|US6897565||Oct 9, 2002||May 24, 2005||Tessera, Inc.||Stacked packages|
|US6906407 *||Jul 9, 2002||Jun 14, 2005||Lucent Technologies Inc.||Field programmable gate array assembly|
|US6913949||Apr 28, 2004||Jul 5, 2005||Tessera, Inc.||Stacked packages|
|US6943438||Jan 31, 2003||Sep 13, 2005||Samsung Electronics Co., Ltd.||Memory card having a control chip|
|US6965160||Aug 15, 2002||Nov 15, 2005||Micron Technology, Inc.||Semiconductor dice packages employing at least one redistribution layer|
|US6974333 *||Mar 30, 2004||Dec 13, 2005||General Electric Company||High-density connection between multiple circuit boards|
|US6977432||Jan 13, 2004||Dec 20, 2005||Quantum Leap Packaging, Inc.||Prefabricated semiconductor chip carrier|
|US6977440||Jun 4, 2003||Dec 20, 2005||Tessera, Inc.||Stacked packages|
|US6989605||Aug 16, 2004||Jan 24, 2006||Seiko Epson Corporation||Electronic component and semiconductor device, method of fabricating the same, circuit board mounted with the same, and electronic appliance comprising the circuit board|
|US7053482 *||Dec 17, 2002||May 30, 2006||Samsung Electro-Mechanics Co., Ltd.||Ceramic package with radiating lid|
|US7053485||Aug 13, 2003||May 30, 2006||Tessera, Inc.||Microelectronic packages with self-aligning features|
|US7061122||Oct 10, 2003||Jun 13, 2006||Tessera, Inc.||Components, methods and assemblies for multi-chip packages|
|US7071547||Sep 5, 2003||Jul 4, 2006||Tessera, Inc.||Assemblies having stacked semiconductor chips and methods of making same|
|US7103753||Apr 1, 2003||Sep 5, 2006||Silicon Bandwith Inc.||Backplane system having high-density electrical connectors|
|US7119445||Nov 16, 2005||Oct 10, 2006||Seiko Epson Corporation||Electronic component and semiconductor device, method of fabricating the same, circuit board mounted with the same, and electronic appliance comprising the circuit board|
|US7246431||Sep 3, 2003||Jul 24, 2007||Tessera, Inc.||Methods of making microelectronic packages including folded substrates|
|US7294928||Sep 5, 2003||Nov 13, 2007||Tessera, Inc.||Components, methods and assemblies for stacked packages|
|US7335995||Feb 22, 2005||Feb 26, 2008||Tessera, Inc.||Microelectronic assembly having array including passive elements and interconnects|
|US7337522 *||Nov 9, 2005||Mar 4, 2008||Legacy Electronics, Inc.||Method and apparatus for fabricating a circuit board with a three dimensional surface mounted array of semiconductor chips|
|US7368695||May 3, 2005||May 6, 2008||Tessera, Inc.||Image sensor package and fabrication method|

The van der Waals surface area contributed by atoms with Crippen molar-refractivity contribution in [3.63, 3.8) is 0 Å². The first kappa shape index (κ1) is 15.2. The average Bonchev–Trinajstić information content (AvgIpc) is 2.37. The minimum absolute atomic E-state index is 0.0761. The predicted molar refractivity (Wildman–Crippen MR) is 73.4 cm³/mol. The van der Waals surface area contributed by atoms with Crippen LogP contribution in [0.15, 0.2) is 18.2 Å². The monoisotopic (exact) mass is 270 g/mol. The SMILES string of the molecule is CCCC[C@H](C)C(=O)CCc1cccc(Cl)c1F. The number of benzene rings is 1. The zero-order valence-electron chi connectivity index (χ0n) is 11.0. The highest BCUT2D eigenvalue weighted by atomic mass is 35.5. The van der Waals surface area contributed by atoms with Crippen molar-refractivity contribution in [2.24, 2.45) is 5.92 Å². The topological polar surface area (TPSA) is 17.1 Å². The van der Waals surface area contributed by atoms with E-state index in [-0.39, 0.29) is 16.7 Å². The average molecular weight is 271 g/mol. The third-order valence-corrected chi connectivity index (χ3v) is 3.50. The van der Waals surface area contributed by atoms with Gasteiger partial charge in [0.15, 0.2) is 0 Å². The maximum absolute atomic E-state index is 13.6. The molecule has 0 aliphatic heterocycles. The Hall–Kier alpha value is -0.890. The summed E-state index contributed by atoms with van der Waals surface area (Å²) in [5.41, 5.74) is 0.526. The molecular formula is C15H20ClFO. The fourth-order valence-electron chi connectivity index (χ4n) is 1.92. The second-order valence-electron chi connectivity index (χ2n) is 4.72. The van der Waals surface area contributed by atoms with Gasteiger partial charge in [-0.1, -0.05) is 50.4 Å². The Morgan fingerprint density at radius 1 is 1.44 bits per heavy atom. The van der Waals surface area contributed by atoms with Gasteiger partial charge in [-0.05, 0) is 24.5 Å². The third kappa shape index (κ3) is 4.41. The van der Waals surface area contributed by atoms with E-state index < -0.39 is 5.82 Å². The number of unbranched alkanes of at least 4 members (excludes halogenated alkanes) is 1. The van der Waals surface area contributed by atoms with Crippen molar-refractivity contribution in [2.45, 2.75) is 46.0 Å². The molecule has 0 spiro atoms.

|US7375982 *||Sep 4, 2003||May 20, 2008||Cardiac Pacemakers, Inc.||Thin film deposition as an active conductor and method therefor|
|US7405487||Aug 12, 2002||Jul 29, 2008||Micron Technology, Inc.||Method and apparatus for removing encapsulating material from a packaged microelectronic device|
|US7419852||May 13, 2005||Sep 2, 2008||Micron Technology, Inc.||Low temperature methods of forming back side redistribution layers in association with through wafer interconnects, semiconductor devices including same, and assemblies|
|US7432583||Jul 8, 2004||Oct 7, 2008||National Semiconductor Corporation||Leadless leadframe package substitute and stack package|
|US7435620||Jul 13, 2007||Oct 14, 2008||Micron Technology, Inc.||Low temperature methods of forming back side redistribution layers in association with through wafer interconnects|
|US7436071||Aug 31, 2006||Oct 14, 2008||Seiko Epson Corporation|
|US7545029||Aug 18, 2006||Jun 9, 2009||Tessera, Inc.||Stack microelectronic assemblies|
|US7595552 *||Dec 10, 2007||Sep 29, 2009||Hynix Semiconductor Inc.||Stacked semiconductor package in which semiconductor packages are connected using a connector|
|US7598619||Sep 3, 2008||Oct 6, 2009||Seiko Epson Corporation|
|US7646614||May 19, 2008||Jan 12, 2010||Cardiac Pacemakers, Inc.||Thin film deposition as an active conductor and method therefor|
|US7803020||May 14, 2007||Sep 28, 2010||Crane Jr Stanford W||Backplane system having high-density electrical connectors|
|US7829991 *||Oct 18, 2007||Nov 9, 2010||Micron Technology, Inc.||Stackable ceramic FBGA for high thermal applications|
|US7932612||Aug 18, 2009||Apr 26, 2011||Seiko Epson Corporation|
|US7935569||Oct 23, 2007||May 3, 2011||Tessera, Inc.||Components, methods and assemblies for stacked packages|
|US7994547||Jul 23, 2008||Aug 9, 2011||Micron Technology, Inc.||Semiconductor devices and assemblies including back side redistribution layers in association with through wafer interconnects|
|US8072082||May 28, 2008||Dec 6, 2011||Micron Technology, Inc.||Pre-encapsulated cavity interposer|
|US8134237||Mar 21, 2011||Mar 13, 2012||Seiko Epson Corporation|
|US8310835 *||Apr 28, 2010||Nov 13, 2012||Apple Inc.||Systems and methods for providing vias through a modular component|
|US8399297||Oct 20, 2011||Mar 19, 2013||Micron Technology, Inc.||Methods of forming and assembling pre-encapsulated assemblies and of forming associated semiconductor device packages|
|US8860199||Feb 4, 2009||Oct 14, 2014||Intel Corporation||Multi-die processor|
|US8861217||Nov 5, 2012||Oct 14, 2014||Apple Inc.||Systems and methods for providing vias through a modular component|
|US20040104470 *||Aug 13, 2003||Jun 3, 2004||Tessera, Inc.||Microelectronic packages with self-aligning features|
|US20040108584 *||Jul 14, 2003||Jun 10, 2004||Roeters Glen E.||Thin scale outline package|
|US20040115866 *||Sep 3, 2003||Jun 17, 2004||Tessera, Inc.||Methods of making microelectronic packages including folded substrates|